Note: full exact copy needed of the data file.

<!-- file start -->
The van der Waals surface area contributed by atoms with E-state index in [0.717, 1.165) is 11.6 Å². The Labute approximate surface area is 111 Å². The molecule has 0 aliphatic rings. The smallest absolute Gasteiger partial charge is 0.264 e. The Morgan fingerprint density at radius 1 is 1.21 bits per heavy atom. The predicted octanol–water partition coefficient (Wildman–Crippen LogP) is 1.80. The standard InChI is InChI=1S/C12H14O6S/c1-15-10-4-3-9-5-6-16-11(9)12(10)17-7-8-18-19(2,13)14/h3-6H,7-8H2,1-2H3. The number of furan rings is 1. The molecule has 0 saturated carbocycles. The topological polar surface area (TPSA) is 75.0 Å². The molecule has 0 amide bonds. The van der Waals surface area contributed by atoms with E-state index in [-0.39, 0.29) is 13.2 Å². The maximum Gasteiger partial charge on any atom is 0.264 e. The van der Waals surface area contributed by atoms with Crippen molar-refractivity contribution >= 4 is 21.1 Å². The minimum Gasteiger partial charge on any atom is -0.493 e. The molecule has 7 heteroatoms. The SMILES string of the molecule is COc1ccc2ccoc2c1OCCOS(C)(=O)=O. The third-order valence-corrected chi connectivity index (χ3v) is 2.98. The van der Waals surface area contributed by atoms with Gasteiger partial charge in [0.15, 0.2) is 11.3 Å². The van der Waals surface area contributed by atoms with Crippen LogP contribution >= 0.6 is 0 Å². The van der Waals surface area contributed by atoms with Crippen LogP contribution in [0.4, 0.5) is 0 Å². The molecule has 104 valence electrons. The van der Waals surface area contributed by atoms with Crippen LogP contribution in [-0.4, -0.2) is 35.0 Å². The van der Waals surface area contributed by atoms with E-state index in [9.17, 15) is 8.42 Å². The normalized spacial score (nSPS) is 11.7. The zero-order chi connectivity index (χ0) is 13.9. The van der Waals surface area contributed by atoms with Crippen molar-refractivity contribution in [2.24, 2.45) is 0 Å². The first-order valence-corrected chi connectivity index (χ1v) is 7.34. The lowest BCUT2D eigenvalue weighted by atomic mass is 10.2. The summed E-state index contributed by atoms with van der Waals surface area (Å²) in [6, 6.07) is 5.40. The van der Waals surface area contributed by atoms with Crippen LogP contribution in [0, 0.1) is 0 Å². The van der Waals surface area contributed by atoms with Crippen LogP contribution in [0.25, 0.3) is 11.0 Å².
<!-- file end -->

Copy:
The van der Waals surface area contributed by atoms with E-state index in [0.717, 1.165) is 11.6 Å². The Labute approximate surface area is 111 Å². The molecule has 0 aliphatic rings. The smallest absolute Gasteiger partial charge is 0.264 e. The Morgan fingerprint density at radius 1 is 1.21 bits per heavy atom. The predicted octanol–water partition coefficient (Wildman–Crippen LogP) is 1.80. The standard InChI is InChI=1S/C12H14O6S/c1-15-10-4-3-9-5-6-16-11(9)12(10)17-7-8-18-19(2,13)14/h3-6H,7-8H2,1-2H3. The number of furan rings is 1. The molecule has 0 saturated carbocycles. The topological polar surface area (TPSA) is 75.0 Å². The molecule has 0 amide bonds. The van der Waals surface area contributed by atoms with E-state index in [-0.39, 0.29) is 13.2 Å². The maximum Gasteiger partial charge on any atom is 0.264 e. The van der Waals surface area contributed by atoms with Crippen molar-refractivity contribution >= 4 is 21.1 Å². The minimum Gasteiger partial charge on any atom is -0.493 e. The molecule has 7 heteroatoms. The SMILES string of the molecule is COc1ccc2ccoc2c1OCCOS(C)(=O)=O. The third-order valence-corrected chi connectivity index (χ3v) is 2.98. The van der Waals surface area contributed by atoms with Gasteiger partial charge in [0.15, 0.2) is 11.3 Å². The van der Waals surface area contributed by atoms with Crippen LogP contribution >= 0.6 is 0 Å². The van der Waals surface area contributed by atoms with Crippen LogP contribution in [0.4, 0.5) is 0 Å². The molecule has 104 valence electrons. The van der Waals surface area contributed by atoms with Crippen LogP contribution in [-0.4, -0.2) is 35.0 Å². The van der Waals surface area contributed by atoms with E-state index in [9.17, 15) is 8.42 Å². The normalized spacial score (nSPS) is 11.7. The zero-order chi connectivity index (χ0) is 13.9. The van der Waals surface area contributed by atoms with Crippen molar-refractivity contribution in [2.24, 2.45) is 0 Å². The first-order valence-corrected chi connectivity index (χ1v) is 7.34. The lowest BCUT2D eigenvalue weighted by atomic mass is 10.2. The summed E-state index contributed by atoms with van der Waals surface area (Å²) in [6, 6.07) is 5.40. The van der Waals surface area contributed by atoms with Crippen LogP contribution in [0, 0.1) is 0 Å². The van der Waals surface area contributed by atoms with Crippen LogP contribution in [0.25, 0.3) is 11.0 Å².